Increased immigration gave Canada the second highest rate of population growth among G8 countries over a 10-year period, according to Statistics Canada.
The country's population jumped by 2.98 million people between 1994 and 2004, second only to the U.S., the agency reported yesterday.
But, while U.S. growth was driven mainly by natural increases and a high fertility rate, the bulk of Canada's increase resulted from immigration. Most newcomers arrived from Asia (1,337,437 people, or 61 per cent) and Europe (402,935 people, or 19 per cent).
Morton Beiser, senior scientist at the Toronto-based Centre of Excellence for Research on Immigration and Settlement, said the statistics reflect changes that have occurred over the past three decades as traditional immigration from Europe and North America is challenged by Asia, the Middle East, Caribbean and Africa.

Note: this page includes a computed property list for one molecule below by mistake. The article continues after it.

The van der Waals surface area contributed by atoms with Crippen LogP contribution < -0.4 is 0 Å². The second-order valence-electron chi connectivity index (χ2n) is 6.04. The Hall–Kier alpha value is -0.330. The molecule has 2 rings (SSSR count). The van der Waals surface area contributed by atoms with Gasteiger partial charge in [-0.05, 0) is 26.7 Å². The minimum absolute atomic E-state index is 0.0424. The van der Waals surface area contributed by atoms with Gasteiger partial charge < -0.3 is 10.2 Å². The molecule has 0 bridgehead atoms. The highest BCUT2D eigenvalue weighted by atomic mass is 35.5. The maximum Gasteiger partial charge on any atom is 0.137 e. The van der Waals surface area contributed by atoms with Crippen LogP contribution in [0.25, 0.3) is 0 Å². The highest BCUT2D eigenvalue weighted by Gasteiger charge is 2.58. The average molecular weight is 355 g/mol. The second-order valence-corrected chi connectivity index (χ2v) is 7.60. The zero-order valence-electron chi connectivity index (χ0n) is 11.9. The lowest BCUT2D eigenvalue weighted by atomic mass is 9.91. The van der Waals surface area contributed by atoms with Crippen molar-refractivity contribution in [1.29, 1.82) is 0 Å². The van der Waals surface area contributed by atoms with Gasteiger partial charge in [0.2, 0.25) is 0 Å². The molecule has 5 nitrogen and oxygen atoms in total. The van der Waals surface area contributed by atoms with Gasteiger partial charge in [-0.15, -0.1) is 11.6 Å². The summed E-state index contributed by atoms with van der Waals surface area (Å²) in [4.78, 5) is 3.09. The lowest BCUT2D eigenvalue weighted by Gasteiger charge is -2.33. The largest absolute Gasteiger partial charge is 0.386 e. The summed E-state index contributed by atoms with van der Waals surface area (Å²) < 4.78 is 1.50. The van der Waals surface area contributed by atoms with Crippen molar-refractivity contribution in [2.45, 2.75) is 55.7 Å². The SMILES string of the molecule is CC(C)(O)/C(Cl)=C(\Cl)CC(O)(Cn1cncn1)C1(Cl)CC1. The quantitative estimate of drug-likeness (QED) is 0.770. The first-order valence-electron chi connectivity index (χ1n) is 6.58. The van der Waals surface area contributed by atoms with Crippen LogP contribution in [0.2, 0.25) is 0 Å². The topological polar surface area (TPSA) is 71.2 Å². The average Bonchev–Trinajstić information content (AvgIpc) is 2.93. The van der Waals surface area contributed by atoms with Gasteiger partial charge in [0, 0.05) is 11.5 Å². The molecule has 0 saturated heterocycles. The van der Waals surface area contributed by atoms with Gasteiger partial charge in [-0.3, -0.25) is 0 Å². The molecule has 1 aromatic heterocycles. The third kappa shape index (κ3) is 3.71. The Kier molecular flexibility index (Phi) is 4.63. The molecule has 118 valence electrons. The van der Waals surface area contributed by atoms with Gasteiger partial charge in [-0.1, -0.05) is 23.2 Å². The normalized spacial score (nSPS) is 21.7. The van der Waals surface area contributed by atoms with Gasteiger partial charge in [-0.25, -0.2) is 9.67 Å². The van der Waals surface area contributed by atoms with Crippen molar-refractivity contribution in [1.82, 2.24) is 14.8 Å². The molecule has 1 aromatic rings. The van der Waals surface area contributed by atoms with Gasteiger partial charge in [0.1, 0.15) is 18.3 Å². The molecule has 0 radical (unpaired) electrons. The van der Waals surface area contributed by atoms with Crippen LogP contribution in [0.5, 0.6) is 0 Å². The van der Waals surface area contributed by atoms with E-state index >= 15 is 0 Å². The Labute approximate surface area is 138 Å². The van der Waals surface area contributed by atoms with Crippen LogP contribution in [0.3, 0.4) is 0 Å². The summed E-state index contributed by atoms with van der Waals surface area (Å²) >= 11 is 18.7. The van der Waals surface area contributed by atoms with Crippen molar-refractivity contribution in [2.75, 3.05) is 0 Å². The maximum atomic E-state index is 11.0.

The reversal can be seen in the attitude of Canadian society, Mr. Beiser said.
"We wouldn't have an Adrienne Clarkson or a Michaelle Jean (as governor general) in the Canada of 40, 50 years ago. It would have been unthinkable," he said.
"It would not have happened without immigration, without mixture of cultures and communities that we enjoy in Canada."
Other issues, such as finding proper employment, have long challenged qualified immigrants whose foreign credentials are not recognized.
"We're not doing a terribly good job of integrating recent immigrants now," said Larry Bourne, a professor of geography and planning at the University of Toronto.